Before Aryn C. from Arkansas was born, her father, Steve, seriously injured his back and shoulder in an accident while serving in the U.S. Navy. He endured many surgeries while she was growing up, and he still is in nearly constant pain. Aryn became his “little nurse” as she held his hand while his bandages were being changed. When she was little, she walked on his back to help ease his pain.
As Aryn grew up, her dad was concerned she would be embarrassed when he was in a wheelchair or used crutches or a cane. Steve comments, “Aryn always said, ‘Dad, you’re not embarrassing me. I’d rather have you here.’ She definitely helps me cope with my disabilities. I’m lucky to have a strong family; all six of our children have helped me get through the hard times.”
Although it’s hard to see her dad in pain, Aryn loves being able to help. She says she’s learned compassion and respect, especially for those who are disabled. “The gospel helps me keep a bigger perspective on life. Everyone is different, and everyone has challenges, but we can overcome them with faith in Jesus Christ,” she observes. “It’s nice to know that.”
Her mother, Sonja, says, “Her father had to miss a lot of Aryn’s activities while she was growing up because of his surgeries and health problems. She played the flute in her high school’s marching band, so he tried his best to go to as many games as he could and enjoyed watching Aryn march in the band.”
Aryn understands that there are some things her father can’t do. “We find ways to work around the disability, such as video recording programs and events that he can’t go to.”
One of the challenges their family faces comes from the emotional ups and downs that are part of her father’s disability. Aryn says they learned to be patient with one another, and when a problem comes up, they talk it out. She advises, “Don’t argue. If something is just a little irritating, think about whether it needs to be addressed or not. If it isn’t important, don’t cause unnecessary upset by bringing it up.” Her dad adds, “Forgiveness is an important part of working together. I have also found that humor helps big-time.”
Staying Strong in the Gospel
Both Aryn and her dad agree that attending church, praying, and reading the scriptures help them through hard times.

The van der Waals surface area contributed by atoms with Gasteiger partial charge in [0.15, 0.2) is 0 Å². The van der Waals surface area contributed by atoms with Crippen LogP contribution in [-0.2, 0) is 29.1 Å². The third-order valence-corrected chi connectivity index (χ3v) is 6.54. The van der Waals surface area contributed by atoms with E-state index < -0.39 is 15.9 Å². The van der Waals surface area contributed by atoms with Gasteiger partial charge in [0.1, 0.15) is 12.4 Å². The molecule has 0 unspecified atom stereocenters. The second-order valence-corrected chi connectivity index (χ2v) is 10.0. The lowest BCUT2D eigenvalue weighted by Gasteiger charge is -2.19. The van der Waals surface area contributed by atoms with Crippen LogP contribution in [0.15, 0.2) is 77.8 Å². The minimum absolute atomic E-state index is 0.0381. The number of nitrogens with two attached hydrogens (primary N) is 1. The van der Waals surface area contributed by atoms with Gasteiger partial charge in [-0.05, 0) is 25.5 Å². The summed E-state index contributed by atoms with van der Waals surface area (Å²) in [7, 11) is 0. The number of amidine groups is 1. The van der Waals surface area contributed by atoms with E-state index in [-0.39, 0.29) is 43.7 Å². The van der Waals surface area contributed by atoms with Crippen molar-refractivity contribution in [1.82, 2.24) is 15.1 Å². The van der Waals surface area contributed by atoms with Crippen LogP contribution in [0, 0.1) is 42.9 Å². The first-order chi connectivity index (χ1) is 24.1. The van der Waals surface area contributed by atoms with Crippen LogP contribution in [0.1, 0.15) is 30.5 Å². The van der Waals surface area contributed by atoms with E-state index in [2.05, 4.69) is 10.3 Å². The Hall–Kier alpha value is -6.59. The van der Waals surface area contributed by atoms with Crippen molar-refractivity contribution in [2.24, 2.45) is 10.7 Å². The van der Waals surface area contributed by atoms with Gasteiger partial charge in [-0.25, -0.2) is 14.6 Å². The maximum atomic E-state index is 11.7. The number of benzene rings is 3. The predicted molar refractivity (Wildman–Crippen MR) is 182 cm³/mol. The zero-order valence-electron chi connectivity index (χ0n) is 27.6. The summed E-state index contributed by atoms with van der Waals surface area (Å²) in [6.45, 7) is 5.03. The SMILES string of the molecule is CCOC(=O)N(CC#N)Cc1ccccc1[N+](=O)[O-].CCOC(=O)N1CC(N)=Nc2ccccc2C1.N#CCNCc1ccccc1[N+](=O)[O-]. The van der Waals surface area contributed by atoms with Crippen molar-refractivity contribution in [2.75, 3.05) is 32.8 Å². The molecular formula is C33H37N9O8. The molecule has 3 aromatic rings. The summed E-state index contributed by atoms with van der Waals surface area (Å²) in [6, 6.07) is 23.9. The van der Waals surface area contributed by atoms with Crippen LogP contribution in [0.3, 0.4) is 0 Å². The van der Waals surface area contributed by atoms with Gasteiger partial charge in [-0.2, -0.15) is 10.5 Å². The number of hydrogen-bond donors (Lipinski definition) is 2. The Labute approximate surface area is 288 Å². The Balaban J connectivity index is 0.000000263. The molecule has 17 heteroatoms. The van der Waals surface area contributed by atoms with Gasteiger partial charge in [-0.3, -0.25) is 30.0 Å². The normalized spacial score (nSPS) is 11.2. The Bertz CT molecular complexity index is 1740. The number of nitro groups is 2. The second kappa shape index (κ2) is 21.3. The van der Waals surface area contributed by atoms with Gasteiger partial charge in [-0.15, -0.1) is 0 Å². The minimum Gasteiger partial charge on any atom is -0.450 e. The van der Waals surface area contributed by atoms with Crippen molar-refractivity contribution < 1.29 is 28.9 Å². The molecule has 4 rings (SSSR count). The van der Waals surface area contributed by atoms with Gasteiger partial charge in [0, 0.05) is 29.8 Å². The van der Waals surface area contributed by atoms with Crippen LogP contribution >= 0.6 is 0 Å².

“I have discovered that the gospel helps me see more clearly how to handle challenges,” Aryn says. “I admire how my dad keeps going, even through the pain. He keeps his testimony strong by going to church and doing his callings, even when it’s hard for him. He reads his scriptures and gains strength from them.”
In return, her dad admires Aryn’s devotion to the gospel. “Watching her choose good friends and seeing her testimony develop helps me gain a stronger testimony,” he says. “She sets the example for me.”
Through the years, Aryn has been there as her father has had many priesthood blessings. He says the counsel given in blessings helps him keep a positive attitude. “The priesthood blessings I have received and reading the scriptures help me keep the faith. I have also learned that when people want to help you, let them. At first I didn’t want others’ help, but then I discovered that it makes a difference to me, and it’s good for them too. We all benefit.”
Aryn appreciates her parents’ examples and love. “They have their hard times, but they work it out. And I like how they stay strong with their testimonies.”
For her senior writing project, Aryn wrote about why her father is her hero. Here’s part of what she wrote: “I am so proud of my dad. He helps me when I need it. He is humorous, knowledgeable, and easy to talk to.” Aryn adds, “When I was about four years old, I made up a word for love that just my dad and I say to each other. We still use it.”
Zachary and His Dad
Zachary L., 15, Wisconsin, USA
“It’s complicated,” my dad said when I was six years old. “I now have a disease called multiple sclerosis. Basically, my body gets tense and acts up when I’m under pressure. It means I’m going to slow down as you grow up, so we can’t go out as much and play or go fishing like other people do.”
That’s what changed my life. At the time, it was hard for me to understand what he was saying, but I now know what he meant. It helps to know what is going to happen with him, and I don’t have trouble talking about it.
Throughout my life I’ve been pitied for being the child with a disabled dad, and I have been excused from some things because I’m a “special case.” It can be hard at times, but I’ve learned to adapt to our situation. I know I have a few more challenges than some people, but that doesn’t mean I’m different. My dad is still my dad. He is a great person. He raised me with morals and a good conscience. He brought me up in the Church, and I think that is a great thing. What matters most is that he helps me. His illness hasn’t hurt me.
We all have problems, whether from a disease or a disability or something else. It’s how we deal with the problems that matters, and it’s part of what makes us who we are. We can’t fix all of our problems, but we can try to make them easier to live with—for us and for our family members.
Working through Trials
“Though we will face trials, adversities, disabilities, heartaches, and all manner of afflictions, our caring, loving Savior will always be there for us. He has promised:
“‘I will not leave you comfortless: I will come to you. …
“‘My peace I give unto you: not as the world giveth, give I unto you. Let not your heart be troubled, neither let it be afraid’ (John 14:18, 27).”
Elder Ronald A. Rasband of the Presidency of the Seventy, “Special Lessons,” Ensign, May 2012, 82.